BOOK REVIEW: "The Weight of Ink" Is a Shining Example of Historical Fiction’s Best Qualities

Rachel Kadish's The Weight of Ink gives us a partnership made in sitcom heaven: Helen Watt is a British gentile historian coming up on retirement age, friendless, unmarried, childless, forged in iron by decades of academic infighting. Aaron Levy is an American Jewish Ph.D. student dithering on a Shakespeare dissertation, unsure of every facet of his identity except for his canny way with women. When Helen stumbles on a trove of potentially valuable documents from 17th century London's Jewish community, Aaron is sent by his advisor to help her translate and make sense of the find.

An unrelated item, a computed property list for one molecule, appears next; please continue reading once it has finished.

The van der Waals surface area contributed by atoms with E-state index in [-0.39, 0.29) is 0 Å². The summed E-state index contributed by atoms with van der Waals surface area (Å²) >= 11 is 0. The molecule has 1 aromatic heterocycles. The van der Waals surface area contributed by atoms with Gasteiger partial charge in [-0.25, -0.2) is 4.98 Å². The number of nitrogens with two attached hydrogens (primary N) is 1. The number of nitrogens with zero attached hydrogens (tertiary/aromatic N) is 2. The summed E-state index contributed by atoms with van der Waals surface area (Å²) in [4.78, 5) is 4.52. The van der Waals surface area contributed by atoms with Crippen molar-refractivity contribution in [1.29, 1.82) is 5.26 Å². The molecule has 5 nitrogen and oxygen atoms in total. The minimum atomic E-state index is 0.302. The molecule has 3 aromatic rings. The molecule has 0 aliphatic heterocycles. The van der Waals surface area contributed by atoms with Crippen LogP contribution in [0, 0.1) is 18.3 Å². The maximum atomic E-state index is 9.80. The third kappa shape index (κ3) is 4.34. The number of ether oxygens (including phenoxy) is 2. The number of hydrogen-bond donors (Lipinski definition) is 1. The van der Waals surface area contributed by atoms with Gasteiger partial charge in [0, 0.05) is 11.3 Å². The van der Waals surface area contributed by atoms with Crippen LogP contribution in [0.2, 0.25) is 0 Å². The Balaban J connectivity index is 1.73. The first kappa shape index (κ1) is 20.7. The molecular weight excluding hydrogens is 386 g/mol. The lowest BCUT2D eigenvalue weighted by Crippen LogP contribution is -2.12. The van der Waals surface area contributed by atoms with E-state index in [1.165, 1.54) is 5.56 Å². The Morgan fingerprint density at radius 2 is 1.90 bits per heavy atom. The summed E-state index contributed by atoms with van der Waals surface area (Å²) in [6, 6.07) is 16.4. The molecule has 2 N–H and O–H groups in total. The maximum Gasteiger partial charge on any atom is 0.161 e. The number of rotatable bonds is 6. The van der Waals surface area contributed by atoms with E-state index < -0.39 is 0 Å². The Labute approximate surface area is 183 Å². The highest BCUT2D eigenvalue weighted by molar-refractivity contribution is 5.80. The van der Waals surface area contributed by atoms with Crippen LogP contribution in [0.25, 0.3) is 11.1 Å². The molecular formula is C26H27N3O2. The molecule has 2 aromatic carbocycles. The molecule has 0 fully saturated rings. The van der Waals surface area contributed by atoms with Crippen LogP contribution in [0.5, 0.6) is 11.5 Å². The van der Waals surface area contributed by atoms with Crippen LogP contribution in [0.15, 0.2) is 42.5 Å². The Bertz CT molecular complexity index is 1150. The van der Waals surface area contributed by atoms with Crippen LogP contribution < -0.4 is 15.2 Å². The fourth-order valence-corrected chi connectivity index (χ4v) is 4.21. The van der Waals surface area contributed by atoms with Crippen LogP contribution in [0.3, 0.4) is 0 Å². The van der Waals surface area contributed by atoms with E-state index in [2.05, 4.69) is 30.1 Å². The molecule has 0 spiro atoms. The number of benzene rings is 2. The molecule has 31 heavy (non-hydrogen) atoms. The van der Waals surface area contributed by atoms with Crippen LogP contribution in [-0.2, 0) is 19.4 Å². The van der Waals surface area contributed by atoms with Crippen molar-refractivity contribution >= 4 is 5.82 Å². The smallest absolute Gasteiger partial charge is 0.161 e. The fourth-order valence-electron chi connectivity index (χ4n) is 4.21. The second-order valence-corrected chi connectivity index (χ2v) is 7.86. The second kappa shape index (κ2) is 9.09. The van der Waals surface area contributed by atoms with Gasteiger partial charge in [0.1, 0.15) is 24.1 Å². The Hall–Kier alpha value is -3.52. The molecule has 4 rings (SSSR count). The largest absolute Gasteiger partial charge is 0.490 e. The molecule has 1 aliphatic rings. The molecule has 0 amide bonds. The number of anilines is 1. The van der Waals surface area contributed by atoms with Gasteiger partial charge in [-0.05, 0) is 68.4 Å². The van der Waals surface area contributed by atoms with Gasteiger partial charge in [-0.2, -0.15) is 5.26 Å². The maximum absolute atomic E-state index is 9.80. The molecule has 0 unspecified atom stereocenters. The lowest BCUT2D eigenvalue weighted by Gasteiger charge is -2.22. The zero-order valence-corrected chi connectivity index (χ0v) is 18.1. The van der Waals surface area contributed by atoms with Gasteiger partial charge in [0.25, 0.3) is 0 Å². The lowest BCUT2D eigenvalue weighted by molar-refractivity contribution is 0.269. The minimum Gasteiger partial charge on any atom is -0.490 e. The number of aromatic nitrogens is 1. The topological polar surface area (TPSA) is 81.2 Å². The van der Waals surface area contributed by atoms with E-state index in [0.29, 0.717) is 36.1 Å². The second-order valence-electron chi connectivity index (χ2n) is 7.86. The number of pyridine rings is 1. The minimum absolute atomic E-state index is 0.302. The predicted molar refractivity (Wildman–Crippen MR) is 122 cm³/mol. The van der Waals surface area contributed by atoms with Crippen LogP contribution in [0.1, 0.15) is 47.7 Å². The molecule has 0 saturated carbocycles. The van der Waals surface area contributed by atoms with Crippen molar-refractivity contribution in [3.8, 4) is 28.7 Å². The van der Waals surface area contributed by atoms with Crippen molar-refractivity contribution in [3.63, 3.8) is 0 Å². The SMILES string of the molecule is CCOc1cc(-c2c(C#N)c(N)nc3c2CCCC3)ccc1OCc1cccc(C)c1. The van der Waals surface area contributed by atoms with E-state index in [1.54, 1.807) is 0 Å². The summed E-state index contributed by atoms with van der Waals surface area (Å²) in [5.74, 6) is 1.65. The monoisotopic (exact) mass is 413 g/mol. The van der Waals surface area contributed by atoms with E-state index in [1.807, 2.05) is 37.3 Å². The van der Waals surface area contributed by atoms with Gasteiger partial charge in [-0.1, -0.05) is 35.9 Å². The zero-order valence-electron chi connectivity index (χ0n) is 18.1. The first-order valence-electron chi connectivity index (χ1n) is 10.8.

Their odd-couple mismatch is rather amusing, even in the early days of their work when neither of them particularly respects the other. But as Helen begins to defrost her exterior and Aaron stops trying to be charming all the time, they realize they've made an incredible historical find: evidence of a Jewish woman scribe and philosopher from the time of Spinoza, whose own narrative is interwoven with Helen's and Aaron's. Their book-long journey from terse coworkers to true colleagues, united by their investment in the history of this singular woman, is incredibly satisfying, especially for every student who has worried that their professor doesn't like them.
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